This post by Rebecca Shore originally appeared on the K4Health Project website. Shore writes about the power of storytelling and how it resonates with the receiver of knowledge. Storytelling is especially salient for KM approaches in the ASSIST Project as facility-level teams aim to learn from each others' successes in the implementation of an improvement activity.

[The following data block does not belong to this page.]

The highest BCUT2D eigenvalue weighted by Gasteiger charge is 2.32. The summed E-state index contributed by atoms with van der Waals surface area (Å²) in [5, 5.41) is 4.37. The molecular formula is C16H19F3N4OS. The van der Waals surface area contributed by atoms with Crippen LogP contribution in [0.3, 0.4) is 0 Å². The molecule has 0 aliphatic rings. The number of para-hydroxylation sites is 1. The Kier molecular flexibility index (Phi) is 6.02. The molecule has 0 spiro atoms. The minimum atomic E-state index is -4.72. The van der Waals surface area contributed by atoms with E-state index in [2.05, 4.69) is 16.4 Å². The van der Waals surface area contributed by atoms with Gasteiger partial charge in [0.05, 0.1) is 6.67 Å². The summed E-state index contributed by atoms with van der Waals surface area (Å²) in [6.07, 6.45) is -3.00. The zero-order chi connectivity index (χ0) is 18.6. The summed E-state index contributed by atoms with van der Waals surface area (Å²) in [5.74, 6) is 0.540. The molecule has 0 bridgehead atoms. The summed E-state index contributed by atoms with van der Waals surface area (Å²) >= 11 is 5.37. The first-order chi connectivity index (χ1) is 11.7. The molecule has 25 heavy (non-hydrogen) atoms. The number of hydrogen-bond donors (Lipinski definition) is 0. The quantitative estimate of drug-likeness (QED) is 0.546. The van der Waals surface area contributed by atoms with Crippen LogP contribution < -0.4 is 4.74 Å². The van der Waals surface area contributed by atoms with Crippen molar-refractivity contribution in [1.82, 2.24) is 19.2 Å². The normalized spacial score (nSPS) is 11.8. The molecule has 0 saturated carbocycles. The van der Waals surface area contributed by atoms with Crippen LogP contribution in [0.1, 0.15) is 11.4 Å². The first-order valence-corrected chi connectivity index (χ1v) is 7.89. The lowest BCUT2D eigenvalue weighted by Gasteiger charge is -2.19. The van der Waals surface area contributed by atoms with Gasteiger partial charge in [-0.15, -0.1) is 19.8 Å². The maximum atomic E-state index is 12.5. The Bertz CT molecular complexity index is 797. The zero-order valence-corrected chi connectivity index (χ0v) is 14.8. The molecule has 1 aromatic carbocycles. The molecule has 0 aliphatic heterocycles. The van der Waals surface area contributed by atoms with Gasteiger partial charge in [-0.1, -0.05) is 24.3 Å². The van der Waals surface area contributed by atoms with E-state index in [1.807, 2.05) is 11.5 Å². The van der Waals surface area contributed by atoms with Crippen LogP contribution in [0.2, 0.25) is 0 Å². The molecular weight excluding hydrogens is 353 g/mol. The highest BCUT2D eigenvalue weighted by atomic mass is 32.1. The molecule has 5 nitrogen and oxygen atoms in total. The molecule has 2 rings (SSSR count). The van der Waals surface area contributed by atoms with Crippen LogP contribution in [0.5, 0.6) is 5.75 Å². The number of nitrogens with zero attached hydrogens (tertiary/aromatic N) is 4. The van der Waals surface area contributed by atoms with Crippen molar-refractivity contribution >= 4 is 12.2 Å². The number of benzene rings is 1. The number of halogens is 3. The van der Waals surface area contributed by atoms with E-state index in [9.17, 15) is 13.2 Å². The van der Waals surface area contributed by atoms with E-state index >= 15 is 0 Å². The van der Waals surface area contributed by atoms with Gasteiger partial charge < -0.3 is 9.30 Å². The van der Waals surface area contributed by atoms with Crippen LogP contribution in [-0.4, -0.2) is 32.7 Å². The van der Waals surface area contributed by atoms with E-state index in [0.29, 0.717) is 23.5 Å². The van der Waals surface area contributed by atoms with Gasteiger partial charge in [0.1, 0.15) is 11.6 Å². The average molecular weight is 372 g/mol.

Knowledge management (KM) is something that helps all of us do our jobs. Whether we identify it as KM, the processes by which we organize, disseminate, package, and share information is KM. As a public health professional, before I worked for the K4Health project, I had never considered KM or really knew what it meant. Storytelling always appealed to me as a communicator, but I never considered it as a KM method.